When Art Imitates Dealth Jack Kevorkian, the suicide doctor, enlivens a party at an art gallery that is showing his bizarre paintings.

March 19, 1997|By Lisa Pollak | Lisa Pollak,SUN STAFF

ROYAL OAK, MICH. — In yesterday's Today section, criminal charges against Dr. Jack Kevorkian were reported incorrectly. He was acquitted of assisting people to kill themselves.

The Sun regrets the errors.

ROYAL OAK, Mich. -- Getting to see Jack Kevorkian in person isn't the perverse thrill you might expect it to be. Up close, Kevorkian -- aka Dr. Death -- isn't spooky. He is a little old man, slight enough to blow away in the wintry Michigan wind, with tufty white hair and oversized brown glasses. His 68-year-old face is angular, but not skeletal; his skin glows a healthy pink, and he smiles a lot. Imagine a cross between a sprightly grandfather -- the sort who buys his clothes at the Salvation Army -- and a theatrical college professor -- the sort who hangs out on the quad debating his students.

Actually, Dr. Death is kind of sweet.

Which is a little surprising, considering that the reason for tonight's Kevorkian appearance is the opening of an exhibit of his oil paintings: 13 brightly colored, surrealistic works depicting bloody severed heads, decaying bodies, swastikas, hollow-eyed skulls and -- as if that were not strange enough -- Johann Sebastian Bach.


More about that later. Right now, Kevorkian -- who has helped more than 40 people kill themselves with lethal gas and chemicals, who has been acquitted of murder and is scheduled to stand trial for it again this summer -- is standing in the middle of a chic art gallery in suburban Detroit on a Saturday night, wearing a medium-blue three-piece suit, a pink dress shirt and unfashionable black shoes. One by one, holding plastic cups of white wine and nibbling on strawberries, the gallery patrons are lining up to meet him. Tonight's crowd -- hundreds of Kevorkian admirers, associates and sympathizers -- is overwhelmingly friendly; if people consider Kevorkian a madman or a murderer, they don't say so.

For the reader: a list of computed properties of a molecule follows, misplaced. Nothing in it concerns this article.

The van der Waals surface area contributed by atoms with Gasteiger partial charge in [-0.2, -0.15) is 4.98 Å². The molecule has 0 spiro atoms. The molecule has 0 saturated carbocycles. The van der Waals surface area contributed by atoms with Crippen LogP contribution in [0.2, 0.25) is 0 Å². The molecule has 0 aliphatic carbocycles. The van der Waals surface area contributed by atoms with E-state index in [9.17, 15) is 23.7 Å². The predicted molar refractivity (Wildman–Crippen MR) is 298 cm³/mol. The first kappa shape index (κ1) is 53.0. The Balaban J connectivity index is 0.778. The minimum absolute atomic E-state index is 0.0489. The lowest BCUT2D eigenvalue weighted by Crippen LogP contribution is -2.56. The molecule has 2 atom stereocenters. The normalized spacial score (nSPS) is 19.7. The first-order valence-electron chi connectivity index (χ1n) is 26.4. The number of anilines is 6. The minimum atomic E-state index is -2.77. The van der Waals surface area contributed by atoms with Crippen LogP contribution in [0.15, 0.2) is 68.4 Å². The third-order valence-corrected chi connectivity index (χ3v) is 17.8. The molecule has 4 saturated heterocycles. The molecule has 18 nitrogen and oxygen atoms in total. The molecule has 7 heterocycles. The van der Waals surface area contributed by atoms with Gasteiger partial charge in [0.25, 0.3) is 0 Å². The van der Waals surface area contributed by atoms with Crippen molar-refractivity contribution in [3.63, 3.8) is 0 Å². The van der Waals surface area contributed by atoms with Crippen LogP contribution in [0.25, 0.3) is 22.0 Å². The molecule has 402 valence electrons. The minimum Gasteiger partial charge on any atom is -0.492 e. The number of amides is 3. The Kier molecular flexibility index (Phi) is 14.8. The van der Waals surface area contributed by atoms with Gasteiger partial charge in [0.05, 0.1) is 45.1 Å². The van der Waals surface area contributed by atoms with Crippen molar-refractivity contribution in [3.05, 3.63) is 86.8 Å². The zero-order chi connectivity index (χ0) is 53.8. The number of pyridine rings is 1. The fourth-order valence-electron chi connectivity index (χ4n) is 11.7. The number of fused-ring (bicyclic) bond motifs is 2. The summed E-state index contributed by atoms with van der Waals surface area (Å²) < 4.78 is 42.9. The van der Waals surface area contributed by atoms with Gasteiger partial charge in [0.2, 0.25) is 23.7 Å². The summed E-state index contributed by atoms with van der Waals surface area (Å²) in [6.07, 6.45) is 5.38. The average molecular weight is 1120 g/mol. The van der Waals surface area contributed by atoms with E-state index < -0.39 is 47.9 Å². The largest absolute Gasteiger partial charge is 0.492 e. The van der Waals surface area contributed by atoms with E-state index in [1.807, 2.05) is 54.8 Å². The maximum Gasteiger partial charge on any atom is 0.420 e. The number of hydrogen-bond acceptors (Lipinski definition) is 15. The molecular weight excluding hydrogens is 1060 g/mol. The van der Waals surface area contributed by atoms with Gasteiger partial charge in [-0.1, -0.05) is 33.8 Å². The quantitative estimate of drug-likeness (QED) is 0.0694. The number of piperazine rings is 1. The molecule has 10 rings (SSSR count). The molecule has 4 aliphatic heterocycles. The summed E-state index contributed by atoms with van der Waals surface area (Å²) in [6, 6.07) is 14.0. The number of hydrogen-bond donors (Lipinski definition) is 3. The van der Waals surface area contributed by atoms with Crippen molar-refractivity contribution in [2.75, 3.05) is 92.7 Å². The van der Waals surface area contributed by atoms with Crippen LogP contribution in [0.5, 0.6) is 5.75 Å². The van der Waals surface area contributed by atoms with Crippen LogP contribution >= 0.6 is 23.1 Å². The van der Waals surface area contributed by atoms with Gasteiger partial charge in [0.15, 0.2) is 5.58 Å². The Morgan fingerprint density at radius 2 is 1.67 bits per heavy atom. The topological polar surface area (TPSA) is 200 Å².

Tonight the doctor is working the crowd. He shakes people's hands. He memorizes their names. He poses, arms draped around strangers' shoulders, for pictures. ("If they want to waste film," he quips, "why should I argue?") He gives people a piece of his mind on all manner of topics, from corrupt doctors to fascist politicians to religious hypocrites to unjust laws. He explicates his art and its pessimistic view of humanity. "You are morally bankrupt and have a total lack of character as a society," he shouts at one woman, spittle flying from his mouth. "Look at human history: It's just riddled with wars and all kinds of social disasters!" Then, smiling: "If anybody disagrees, say so. This is just my opinion. Of course, I think it's accurate."

For hour after hour, without a break, clearly relishing the attention, Kevorkian holds court. He baits, rants, raves, jokes, proselytizes. He works the crowd so long that the bodyguards hired by his attorney roll their eyes in exhaustion. But Kevorkian isn't paying attention. He's too busy talking about Dali and Magritte and Bach, the artists he loves; Michigan Governor John Engler, the politician he hates; and bell peppers, which he's hoping will be available at the local farmer's market soon.

"Get her into oil painting," he advises the father of an 11-year-old aspiring artist. "Acrylic is hard to work with." He peers curiously .. into the face of an attractive blond woman. "You know who you look like?" he exclaims. "Deborah Norville!" He comforts a struggling pianist. "Bach's Invention No. 8? Oh, you can handle it."

A man shyly approaches the doctor with an offer. If Kevorkian, a composer of organ music, is looking for someplace to play the organ, the man's church would love to have him. "Really?" asks Kevorkian, beaming. "Oh, good."

The man leans close and whispers a secret to the doctor: He is HIV positive. "Keep your spirits up," Kevorkian tells him. "The mind is a powerful healer."

Jack Kevorkian may be obsessed with death. But he's also the life of the party.

Not an artist

He doesn't call himself an artist. "I consider myself a cartoonist in oils. I call them pictorial philosophy, not art. Technically, it's not great art. But within limits, I'm proud of it."

Except for one class more than 30 years ago, he's had no formal training. Truth be told, he doesn't even like to paint. The 13 oils in the show were painted at the behest of his attorney/manager/sidekick, Geoffrey Feiger. A previous set of Kevorkian oils disappeared while being shipped some years ago; Feiger urged Kevorkian to re-create the works for posterity. "These paintings are his social commentary," Feiger says. "It's for the ages."

Kevorkian says his paintings, full of heavy-handed symbolism, are meant to make people think, to confront parts of the world that they usually ignore.

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